Temptation. We have all suffered from it. J.R.R. Tolkien knew this when he wrote the Lord of the Rings Trilogy. Tolkien didn’t hide it or prettify it. He births it way back in the Hobbit with the ring Bilbo finds while being a Burglar for the Dwarfs who are trying to reclaim their mountain from the fire-breathing dragon Smaug. The hobbit uses it to his advantage and is able to thwart the dragon and keep the Thorin from leading his own downfall. Years later, though, Bilbo scares himself when the ring’s influence brings out his ugly side before he gives it up to his heir, Frodo, proving he is not unaffected by the ring’s power after all. (Galadriel photo courtesy of Stack Overflow.)
The Ring is the central plot point for the LOTR. As with any temptation it is fairly innocuous in its introduction in The Hobbit, being only a magical ring of invisibility, first for Smeagol, then for Bilbo. Smeagol, however, is a grotesque figure with a personality disorder who covets the ring. It is revealed throughout the books that Smeagol had been immediately drawn to the ring, so much so that he killed his fishing companion to get it, thus becoming a twisted version of the hobbit he originally was.
In Tolkien’s tales, the One Ring was forged by the Dark Lord Sauron in the fires of Mount Doom to gain dominance over Middle Earth. Suaron aided the Elven smiths in creating the rings, nine for men, seven for the dwarves, and three for the elves. These rings had no power, however, so Sauron created one ring in which he placed his own power in so it would have power over the others.
Corruption was the ultimate end of those who wore the ring. As with any temptation, the longer it has hold of you, the more it corrupts you. The ring was powerful enough to tempt both Boromir and Faramir who only wanted to redeem their lands to their former glory and possibly impress their dad, the King. However, the evil that inhabited the ring in the form of Sauron’s own magic would’ve corrupted even the most noble purposes. Samwise himself, my biggest hero of the series, wondered what a grand garden he could create if he were to use the ring to his own benefit.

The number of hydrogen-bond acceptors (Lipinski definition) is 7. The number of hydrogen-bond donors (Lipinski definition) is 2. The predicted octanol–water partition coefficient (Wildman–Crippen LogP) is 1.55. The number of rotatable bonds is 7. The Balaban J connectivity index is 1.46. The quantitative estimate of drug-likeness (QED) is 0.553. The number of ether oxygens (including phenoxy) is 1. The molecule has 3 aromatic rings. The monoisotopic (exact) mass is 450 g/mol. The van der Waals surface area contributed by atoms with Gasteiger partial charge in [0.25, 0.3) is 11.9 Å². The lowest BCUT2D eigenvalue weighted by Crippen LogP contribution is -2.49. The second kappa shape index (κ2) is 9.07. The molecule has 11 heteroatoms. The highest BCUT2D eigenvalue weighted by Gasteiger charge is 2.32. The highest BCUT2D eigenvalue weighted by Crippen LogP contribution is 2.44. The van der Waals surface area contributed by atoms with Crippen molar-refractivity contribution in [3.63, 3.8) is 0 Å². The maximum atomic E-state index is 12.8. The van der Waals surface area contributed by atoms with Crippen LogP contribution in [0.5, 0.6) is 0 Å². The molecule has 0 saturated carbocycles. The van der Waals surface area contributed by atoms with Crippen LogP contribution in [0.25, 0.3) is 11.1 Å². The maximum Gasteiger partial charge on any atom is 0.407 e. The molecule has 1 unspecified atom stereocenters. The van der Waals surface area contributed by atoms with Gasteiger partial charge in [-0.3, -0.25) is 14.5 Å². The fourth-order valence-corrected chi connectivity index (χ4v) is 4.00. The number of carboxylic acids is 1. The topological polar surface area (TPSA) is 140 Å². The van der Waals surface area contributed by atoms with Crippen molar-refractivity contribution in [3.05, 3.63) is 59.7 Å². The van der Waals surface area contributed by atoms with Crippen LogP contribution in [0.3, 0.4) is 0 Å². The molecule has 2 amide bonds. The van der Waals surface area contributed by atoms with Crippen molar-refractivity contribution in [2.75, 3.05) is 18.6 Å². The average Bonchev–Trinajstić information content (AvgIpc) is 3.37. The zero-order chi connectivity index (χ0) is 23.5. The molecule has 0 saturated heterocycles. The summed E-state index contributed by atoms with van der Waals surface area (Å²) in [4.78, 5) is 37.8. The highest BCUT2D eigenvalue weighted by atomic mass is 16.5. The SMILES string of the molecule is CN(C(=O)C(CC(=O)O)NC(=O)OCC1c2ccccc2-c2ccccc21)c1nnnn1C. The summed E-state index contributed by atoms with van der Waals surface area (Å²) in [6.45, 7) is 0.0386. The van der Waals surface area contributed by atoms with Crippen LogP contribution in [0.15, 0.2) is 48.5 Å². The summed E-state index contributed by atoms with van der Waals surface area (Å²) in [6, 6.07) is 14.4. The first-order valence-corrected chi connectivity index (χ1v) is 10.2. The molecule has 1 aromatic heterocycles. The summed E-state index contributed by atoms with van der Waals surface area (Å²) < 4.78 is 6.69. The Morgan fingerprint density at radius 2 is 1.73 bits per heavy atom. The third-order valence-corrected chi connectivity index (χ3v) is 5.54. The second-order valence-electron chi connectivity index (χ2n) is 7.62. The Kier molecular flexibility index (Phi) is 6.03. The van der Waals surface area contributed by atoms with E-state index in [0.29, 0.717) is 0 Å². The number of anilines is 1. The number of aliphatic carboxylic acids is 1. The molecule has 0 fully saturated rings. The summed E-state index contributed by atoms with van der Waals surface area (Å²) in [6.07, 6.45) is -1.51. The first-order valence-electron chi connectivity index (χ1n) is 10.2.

In the end it was only due to Smeagol’s selfish desire to get the ring back from Frodo, who was under the ring’s influence, that it was indeed destroyed in the fire of Mount Doom. Frodo returned home to the Shire, but he was never the same. He couldn’t escape the pain from his wounds and the inner scars from having been a Ring Bearer for so long. Frodo heads to the Undying Lands (an Elven form of Heaven) with Bilbo, the Elves, and Gandalf.
Temptation can be innocuous or noble at times. We can find ways to justify giving into these fine reasons, but in the end all temptation does is bring destruction to those who continue to court it. And even in some cases, if we are able to get out from beneath the influence of temptation, we suffer the recourse from having courted it in the first place.